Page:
As part of the 16 days activities and initiating the conversations around survivor’s voices in learning institutions, UN Women partnered with Vunja Kimya foundation to bring together students from 6 universities of multisectoral academic backgrounds to address their thoughts and expectations of Sexual and Gender-Based Violence prevention and response in their institutions from various aspects.
Vunja Kimya campus project is an initiative under Elim Trust, which was started with the aim to break the silence, create awareness, work towards and achieve solutions in regard to Sexual harassment and other forms of Gender Based Violence (GBV) in Universities
The thrust of the initiative’s is to foster creativity and innovative forms to motivate students to not only participate, but also present applicable solutions and preventable measures to sexual harassment and other forms of gender-based violence.
Emphasis was made on the need for democracy accountability of institutions to create an open and safe space where issues gender-based violence can be addressed without shame. Dr. Wandia Njoya pointed out that it is through putting institutions to account that survivors will be able to break the GBV silence.
“We need to democratize education- prevent the feeling in students that they have to do everything the lecturer says or else… Students need to stop feeling so tied to the universities by thinking that a degree is everything- it is not. Our intelligence and freedom matter more.” Dr. Wandia pointed out.
This forum brought together students from 6 universities, student leaders, service providers along the gender-based violence referral pathways, representation from UN Women, Vunja Kimya foundation and university leadership at various levels.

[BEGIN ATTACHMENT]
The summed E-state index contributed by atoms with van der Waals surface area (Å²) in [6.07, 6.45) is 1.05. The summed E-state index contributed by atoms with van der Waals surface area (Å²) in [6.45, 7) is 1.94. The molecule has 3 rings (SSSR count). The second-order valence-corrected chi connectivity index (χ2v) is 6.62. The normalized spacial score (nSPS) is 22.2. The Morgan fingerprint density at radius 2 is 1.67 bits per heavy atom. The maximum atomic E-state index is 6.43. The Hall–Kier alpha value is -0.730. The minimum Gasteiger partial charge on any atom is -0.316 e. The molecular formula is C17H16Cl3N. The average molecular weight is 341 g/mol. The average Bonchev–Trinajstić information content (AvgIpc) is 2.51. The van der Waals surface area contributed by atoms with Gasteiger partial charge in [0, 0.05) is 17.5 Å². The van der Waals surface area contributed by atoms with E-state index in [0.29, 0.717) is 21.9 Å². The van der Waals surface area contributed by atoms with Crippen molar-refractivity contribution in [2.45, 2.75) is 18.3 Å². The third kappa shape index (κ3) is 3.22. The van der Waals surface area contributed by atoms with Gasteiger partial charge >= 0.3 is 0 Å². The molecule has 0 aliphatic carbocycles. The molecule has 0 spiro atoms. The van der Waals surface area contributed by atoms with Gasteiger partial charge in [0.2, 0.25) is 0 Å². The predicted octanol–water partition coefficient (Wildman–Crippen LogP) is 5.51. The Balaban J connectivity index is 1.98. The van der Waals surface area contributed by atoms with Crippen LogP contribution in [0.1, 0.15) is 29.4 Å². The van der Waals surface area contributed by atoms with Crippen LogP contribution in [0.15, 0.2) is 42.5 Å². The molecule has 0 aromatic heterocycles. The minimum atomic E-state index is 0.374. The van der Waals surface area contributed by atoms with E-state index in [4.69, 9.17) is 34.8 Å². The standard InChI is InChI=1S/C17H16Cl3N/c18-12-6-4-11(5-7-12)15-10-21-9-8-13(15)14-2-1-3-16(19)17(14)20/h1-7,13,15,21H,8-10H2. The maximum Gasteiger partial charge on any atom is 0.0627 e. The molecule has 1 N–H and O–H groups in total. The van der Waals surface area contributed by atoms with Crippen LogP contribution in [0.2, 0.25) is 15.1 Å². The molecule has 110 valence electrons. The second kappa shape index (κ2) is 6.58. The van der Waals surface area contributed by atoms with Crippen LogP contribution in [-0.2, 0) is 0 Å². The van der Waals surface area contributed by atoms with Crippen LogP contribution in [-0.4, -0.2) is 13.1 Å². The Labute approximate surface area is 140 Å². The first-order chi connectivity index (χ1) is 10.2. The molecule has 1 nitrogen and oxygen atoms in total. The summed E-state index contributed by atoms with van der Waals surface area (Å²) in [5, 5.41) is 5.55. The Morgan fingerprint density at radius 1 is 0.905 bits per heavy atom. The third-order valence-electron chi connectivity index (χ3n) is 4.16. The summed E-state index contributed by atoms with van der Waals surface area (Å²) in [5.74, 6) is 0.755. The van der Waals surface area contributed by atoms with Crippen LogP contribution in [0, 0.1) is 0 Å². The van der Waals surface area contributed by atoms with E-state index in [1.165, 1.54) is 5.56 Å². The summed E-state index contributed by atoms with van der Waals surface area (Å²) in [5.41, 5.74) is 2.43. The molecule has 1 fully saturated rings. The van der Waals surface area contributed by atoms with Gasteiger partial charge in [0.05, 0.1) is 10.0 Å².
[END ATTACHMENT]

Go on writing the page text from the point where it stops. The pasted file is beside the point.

As a way of encouraging survivors to speak out without fear of stigmatization, the Vunja Kimya project started the conversation in the dark series where survivors openly share their experiences without revealing their identity as that has been the underlying factor as to why survivors keep to themselves.
“We want to impact universities, we don’t want to be ashamed anymore. We want to talk about not being embarrassed by experiences of GBV in our homes and the university. GBV is happening but we are not willing to talk about it.” Charity, the chair of Vunja Kimya Initiative explained.
Narrating her experience, radio presenter and media personality Adelle Onyango reiterated that 16 days is not enough citing that there is need for us to make noise about GBV every single minute, hour, day.
“The statistics to don’t allow us the luxury to keep silent about it or even wait for the 16 days.” She pointed out
When I (Adelle) spoke about my experience, this was used as a tool to justify the rape: ‘‘Girls should not have girls’ nights out; girls who get drunk get what is coming to them; girls who are out after 9 pm or girls who dress a certain way are inviting rape.’ The backlash came from both men and women, and from educated people as well.
‘’Hear me too’’- that’s great, but the next part is for you to play your part. Don’t just tell me to share my story if you will not do your part. Everyone has a responsibility.” She added
“If you are a health care provider and you don’t treat survivors with dignity and sanity, you are not listening; If you are a police officer and you do not listen to survivors when they report and do your best to help- you are not listening; If you participate in beating down survivors who share their stories online, or keep silent when others do this, you are not listening; If you have friends who believe all the negative norms (about dressing, no means yes…) and you don’t call it out or rectify it, then you are not listening.”
UN Women Country Director, Zebib Kavuma pointed out the importance of such spaces in understanding the issues and creating solutions. “It is painful and uncomfortable for people to come out and speak about what they have gone through- To stand in front of strangers and tell their stories.” She pointed out.
“I urge you not to make this discussion about women alone- much as statistics show that most of the victims are women, we need to have dialogue between men and women and create solutions.”